In Public Relations, our success is measured in many ways, whether by, for example: (a) driving the number of impressions that hit our target audiences to increase visibility, (b) successfully saving an image through crisis management or (c) changing people’s perceptions through the successful execution of a campaign. The list goes on, but something that is not measured, and yet has a huge impact in everything we do, is relationships.
To be clear, PR is not about being good with people. I cringe every time I hear someone describe what we do in that manner. Nevertheless, our ability to foster solid relationships is extremely important. These are not built overnight but over years (sorry Millenials, but you can’t beat your more experienced colleagues in this one). It takes time to earn trust from colleagues, media, corporate and community leaders. It takes time to build relationships that are stronger than any client you represent or any company you work for. This is a value that can’t be measured, but if it could be translated into a Return On Investment (ROI), it would surpass all measurements.
By way of illustration:
- Having a good relationship will assure that your contact’s public official is present at your event; a great relationship will allow for your contact’s public official to recognize your organization in a public ceremony.
- A good relationship will permit your contact to cover one of your events because it’s newsworthy to their audience, a great relationship will have your contact cover an event because it’s you that’s doing the invitation.
- A good relationship will make your contact consider incorporating your company in a campaign they’re working on; a great relationship will have your contact highlight your company in their campaign as an example of true commitment.
These relationships will be there for you when it’s time to show your boss or client that you can deliver. So what does it take to build solid business relationships? You need to exhibit 5 crucial characteristics:
- Diplomacy: Though we would like to think that everyone has an open mind, the reality is that many are very set on their beliefs and thus bringing up politics or religion, especially in the early stages of a relationship, can drive a wedge of separation if the opinions between both are very different. Stay away from those topics, and focus on listening and learning, before you open your mouth and unintentionally offend them.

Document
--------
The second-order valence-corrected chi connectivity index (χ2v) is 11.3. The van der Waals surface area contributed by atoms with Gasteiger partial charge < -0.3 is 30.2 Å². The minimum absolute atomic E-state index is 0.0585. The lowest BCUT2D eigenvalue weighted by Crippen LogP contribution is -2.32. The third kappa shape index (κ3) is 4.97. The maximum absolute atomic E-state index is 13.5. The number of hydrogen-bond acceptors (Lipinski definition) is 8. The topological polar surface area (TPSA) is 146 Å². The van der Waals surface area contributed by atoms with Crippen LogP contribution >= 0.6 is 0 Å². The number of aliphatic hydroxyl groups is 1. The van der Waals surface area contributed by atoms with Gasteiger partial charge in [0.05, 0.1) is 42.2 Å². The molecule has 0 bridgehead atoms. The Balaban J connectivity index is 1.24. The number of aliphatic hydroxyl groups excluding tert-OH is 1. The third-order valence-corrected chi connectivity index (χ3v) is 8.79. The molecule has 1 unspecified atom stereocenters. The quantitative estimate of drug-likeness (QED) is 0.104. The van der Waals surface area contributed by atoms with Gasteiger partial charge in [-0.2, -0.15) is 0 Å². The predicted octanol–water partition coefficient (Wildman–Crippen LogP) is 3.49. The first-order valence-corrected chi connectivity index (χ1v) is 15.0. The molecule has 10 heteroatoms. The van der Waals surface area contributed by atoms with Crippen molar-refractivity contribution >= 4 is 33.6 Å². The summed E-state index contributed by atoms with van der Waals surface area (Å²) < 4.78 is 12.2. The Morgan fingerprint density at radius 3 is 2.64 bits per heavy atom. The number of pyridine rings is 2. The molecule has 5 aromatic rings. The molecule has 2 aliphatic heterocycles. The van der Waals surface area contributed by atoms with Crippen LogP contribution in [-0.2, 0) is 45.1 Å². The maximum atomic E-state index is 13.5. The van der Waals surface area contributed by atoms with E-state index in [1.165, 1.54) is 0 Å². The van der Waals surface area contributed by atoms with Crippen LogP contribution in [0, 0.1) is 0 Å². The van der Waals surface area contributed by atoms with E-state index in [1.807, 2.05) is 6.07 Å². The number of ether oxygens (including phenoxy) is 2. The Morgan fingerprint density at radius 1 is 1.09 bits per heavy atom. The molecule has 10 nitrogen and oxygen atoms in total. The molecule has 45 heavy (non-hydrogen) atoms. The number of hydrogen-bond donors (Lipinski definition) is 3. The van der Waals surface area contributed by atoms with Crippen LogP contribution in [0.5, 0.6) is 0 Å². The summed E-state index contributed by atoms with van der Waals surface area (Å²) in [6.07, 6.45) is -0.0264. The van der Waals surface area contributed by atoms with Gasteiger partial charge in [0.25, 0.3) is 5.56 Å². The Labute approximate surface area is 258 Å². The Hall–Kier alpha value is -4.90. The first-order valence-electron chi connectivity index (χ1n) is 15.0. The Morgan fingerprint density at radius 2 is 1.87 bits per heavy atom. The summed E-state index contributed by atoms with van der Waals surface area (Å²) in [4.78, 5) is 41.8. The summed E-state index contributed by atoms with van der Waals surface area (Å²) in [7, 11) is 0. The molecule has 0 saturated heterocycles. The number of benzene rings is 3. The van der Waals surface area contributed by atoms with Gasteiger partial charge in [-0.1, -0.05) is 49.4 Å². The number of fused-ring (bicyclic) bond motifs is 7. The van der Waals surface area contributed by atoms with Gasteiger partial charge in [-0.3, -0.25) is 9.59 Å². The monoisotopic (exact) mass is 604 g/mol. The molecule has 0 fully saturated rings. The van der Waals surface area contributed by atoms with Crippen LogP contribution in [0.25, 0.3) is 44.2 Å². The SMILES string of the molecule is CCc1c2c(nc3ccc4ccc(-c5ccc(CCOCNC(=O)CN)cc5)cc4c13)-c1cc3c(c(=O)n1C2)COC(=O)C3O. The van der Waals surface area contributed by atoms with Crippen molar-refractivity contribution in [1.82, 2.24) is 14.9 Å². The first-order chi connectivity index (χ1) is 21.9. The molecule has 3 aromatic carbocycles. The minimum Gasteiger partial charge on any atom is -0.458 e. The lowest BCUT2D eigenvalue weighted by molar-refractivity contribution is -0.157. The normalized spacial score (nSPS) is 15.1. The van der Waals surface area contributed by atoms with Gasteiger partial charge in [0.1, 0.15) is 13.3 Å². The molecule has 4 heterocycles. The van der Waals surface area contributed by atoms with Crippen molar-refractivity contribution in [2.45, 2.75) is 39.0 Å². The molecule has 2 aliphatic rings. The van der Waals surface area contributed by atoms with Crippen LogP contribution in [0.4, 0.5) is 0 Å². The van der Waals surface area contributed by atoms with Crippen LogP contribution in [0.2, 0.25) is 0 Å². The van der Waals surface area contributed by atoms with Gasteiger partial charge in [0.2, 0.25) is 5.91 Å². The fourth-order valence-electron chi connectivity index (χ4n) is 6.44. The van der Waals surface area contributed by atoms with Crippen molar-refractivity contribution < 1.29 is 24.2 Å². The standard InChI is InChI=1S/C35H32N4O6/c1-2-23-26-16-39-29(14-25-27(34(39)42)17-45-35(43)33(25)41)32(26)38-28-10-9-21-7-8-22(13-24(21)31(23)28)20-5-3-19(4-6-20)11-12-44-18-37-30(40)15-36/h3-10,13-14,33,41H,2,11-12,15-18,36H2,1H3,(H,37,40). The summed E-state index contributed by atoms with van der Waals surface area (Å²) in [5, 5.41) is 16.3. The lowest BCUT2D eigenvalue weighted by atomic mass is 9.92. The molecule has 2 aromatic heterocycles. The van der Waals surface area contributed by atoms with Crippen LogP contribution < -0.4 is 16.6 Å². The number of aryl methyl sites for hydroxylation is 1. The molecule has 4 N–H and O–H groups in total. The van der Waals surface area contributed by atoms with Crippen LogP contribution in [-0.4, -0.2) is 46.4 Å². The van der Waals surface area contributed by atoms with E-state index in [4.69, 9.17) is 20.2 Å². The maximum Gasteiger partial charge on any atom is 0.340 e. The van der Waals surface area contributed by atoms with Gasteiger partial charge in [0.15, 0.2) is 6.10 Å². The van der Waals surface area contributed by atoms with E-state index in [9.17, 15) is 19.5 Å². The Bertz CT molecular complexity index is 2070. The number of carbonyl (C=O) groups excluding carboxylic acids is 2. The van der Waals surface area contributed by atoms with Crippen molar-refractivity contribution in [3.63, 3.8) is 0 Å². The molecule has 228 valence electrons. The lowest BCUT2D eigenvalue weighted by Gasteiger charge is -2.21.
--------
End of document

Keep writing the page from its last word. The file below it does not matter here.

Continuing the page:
- Trustworthiness: There’s nothing more important than trust in any relationship and nowhere is this more true than in business. Don’t fail this person by divulging information they shared in confidence. While you may attempt to rationalize that it was necessary for whatever reason, the loss will be irreparable.
- Loyalty: So many people are dumbfounded when they realize that people were there for them only because they held a specific position. It took them being laid off to figure out who their true “friends and colleagues” really were. Relationships are between people, not organizations; the contact that left today will be in another position in the future. Don’t burn bridges.
- Dependability: There’s nothing worse than doing business with flaky characters. They make large promises, but they seldom come through. It’s no surprise that they find themselves all alone when they’re in a crisis, with no one to back them up. If you want someone to come through for you, then be dependable and come through for them. Be a person of word.
- Humanity: Though at the end of the day, business is just business, you can’t expect to build a solid relationship if your heart is not in it. If you are superficial and only present for the day to day job, then you miss out on achieving a deeper level of comradery with your colleagues. Don’t forget to be human.
Throughout the past 25 years of my career, I have been blessed with having built many wonderful business relationships. They know that I am here for them, as they are for me, no matter where our individual professional paths take us. There is no greater value for that type of ROI.